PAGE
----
I don’t forget.

How do you tell someone that your parent has Alzheimer’s?

I do not have the answer. But I do have some experience in this realm. There have been times I’ve just blurted it out. In the midst of the story I’m telling a friend-of-a-friend at a bar, I suddenly realize the next statement won’t make sense unless I divulge.

On the flip side, I’ve also  held back. It can be in a grocery store or walking downtown. Worst of all, I see someone I’ve known for ages interact with my Mom, clueless of her new state.

In writing and in improv, we often hear the advice “start in the middle”. Jump right into the story. Capture your audience by bringing them into the action, not just the set-up.

This is the middle part. It’s painful. It’s raw, it’s vulnerable. Frustratingly, the mid-stage is not who my mother was before. And whomever it is, I so long for them to have known her pre-illness. She is so much more. She’s a role model, a pioneer working woman, a skier, an adventurer, a world traveler, a tutor, a faithful believer, a sister, a friend. My Mother.

She’s the one who went before me. Who blazed the trail from which I reap bountifully. To live in a time of fuller gender equity, my Mom fought for that. To care for others by creating community, listening to their stories, and working for change, my Mom is a living example.

And yet, this current path, it was once her’s too.  A twenty something trying to find her way, while watching her mother loose her own. My mother, my guide, cannot lead me on this crucial journey. The one I most need her on. The one I suspect that she struggled the most with.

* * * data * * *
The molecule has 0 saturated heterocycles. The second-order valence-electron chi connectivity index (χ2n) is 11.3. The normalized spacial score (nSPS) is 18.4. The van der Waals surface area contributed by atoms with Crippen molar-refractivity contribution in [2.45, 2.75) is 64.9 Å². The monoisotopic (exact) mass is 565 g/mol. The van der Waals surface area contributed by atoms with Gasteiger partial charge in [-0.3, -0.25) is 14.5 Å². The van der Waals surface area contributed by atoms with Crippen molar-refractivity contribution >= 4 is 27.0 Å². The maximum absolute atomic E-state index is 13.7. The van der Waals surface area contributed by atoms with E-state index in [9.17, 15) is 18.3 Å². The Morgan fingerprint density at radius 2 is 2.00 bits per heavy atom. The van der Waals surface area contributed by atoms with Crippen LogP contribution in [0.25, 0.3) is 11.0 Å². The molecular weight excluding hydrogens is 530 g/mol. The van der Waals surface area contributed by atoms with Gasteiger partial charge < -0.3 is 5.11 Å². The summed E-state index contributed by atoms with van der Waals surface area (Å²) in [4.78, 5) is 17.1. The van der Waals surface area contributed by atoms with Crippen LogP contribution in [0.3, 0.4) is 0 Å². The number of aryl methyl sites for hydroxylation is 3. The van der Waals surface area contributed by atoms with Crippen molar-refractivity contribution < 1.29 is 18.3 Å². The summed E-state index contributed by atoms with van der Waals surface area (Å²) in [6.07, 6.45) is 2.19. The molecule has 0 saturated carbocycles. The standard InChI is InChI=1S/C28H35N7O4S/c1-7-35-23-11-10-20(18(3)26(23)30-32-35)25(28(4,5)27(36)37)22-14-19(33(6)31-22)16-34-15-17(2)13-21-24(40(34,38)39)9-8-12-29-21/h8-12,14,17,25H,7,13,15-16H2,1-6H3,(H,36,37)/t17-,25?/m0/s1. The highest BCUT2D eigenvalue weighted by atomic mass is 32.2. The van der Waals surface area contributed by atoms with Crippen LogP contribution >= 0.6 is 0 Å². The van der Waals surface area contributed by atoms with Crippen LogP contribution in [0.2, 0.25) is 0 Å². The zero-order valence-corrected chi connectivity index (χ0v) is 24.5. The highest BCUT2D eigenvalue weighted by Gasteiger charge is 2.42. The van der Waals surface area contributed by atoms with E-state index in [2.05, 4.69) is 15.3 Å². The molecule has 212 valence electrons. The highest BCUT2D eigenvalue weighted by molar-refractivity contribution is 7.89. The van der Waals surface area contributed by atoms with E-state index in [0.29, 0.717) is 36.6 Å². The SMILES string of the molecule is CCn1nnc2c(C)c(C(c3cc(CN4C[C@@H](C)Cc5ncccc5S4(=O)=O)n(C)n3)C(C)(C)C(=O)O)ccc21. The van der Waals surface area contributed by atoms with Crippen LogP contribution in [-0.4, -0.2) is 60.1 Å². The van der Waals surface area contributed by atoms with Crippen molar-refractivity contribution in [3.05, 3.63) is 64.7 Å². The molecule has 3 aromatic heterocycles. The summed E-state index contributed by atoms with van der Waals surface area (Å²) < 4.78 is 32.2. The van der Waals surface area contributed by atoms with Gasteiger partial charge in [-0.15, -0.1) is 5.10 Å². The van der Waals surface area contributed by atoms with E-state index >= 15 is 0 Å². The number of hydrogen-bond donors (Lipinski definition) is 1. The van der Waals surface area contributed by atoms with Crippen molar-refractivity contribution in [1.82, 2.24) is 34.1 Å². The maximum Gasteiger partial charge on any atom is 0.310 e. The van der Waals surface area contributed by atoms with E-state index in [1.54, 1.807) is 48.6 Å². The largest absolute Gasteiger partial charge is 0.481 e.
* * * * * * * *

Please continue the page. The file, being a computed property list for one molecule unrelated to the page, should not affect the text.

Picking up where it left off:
• “How do you tell someone that your parent has Alzheimer’s?”  I wish to ask, and can’t.

There is no rubric, no guide to how to best do this.

This awkward truth is omnipresent. It’s on a date, it’s having coffee with a new friend, it’s seeing an old acquaintance at a reunion. The “how are you” and the “tell me about yourself” tend not to lend to the deep reveal: my loved one has a degenerative disease.

That’s the irony of this terrible illness: where our loved ones might forget us, we can not forget that they have this disease. If only we could seek out that bridge of sharing their history and honoring them, while providing the dignity and respect they deserve in the present moment. If only there was that way to join the past, their wonderful mark on our lives, with the new people of our future.

If only.

* If you are so compelled, please consider donating to the Alzheimer’s Association.
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2 responses

  1. Hey!
    In a post from Jan. 2011, you talked about how Mom was part of the huge women’s change. What is also cool is she did it while taking care of HER mom who also had Alzheimers. Talk about multi-tasking!

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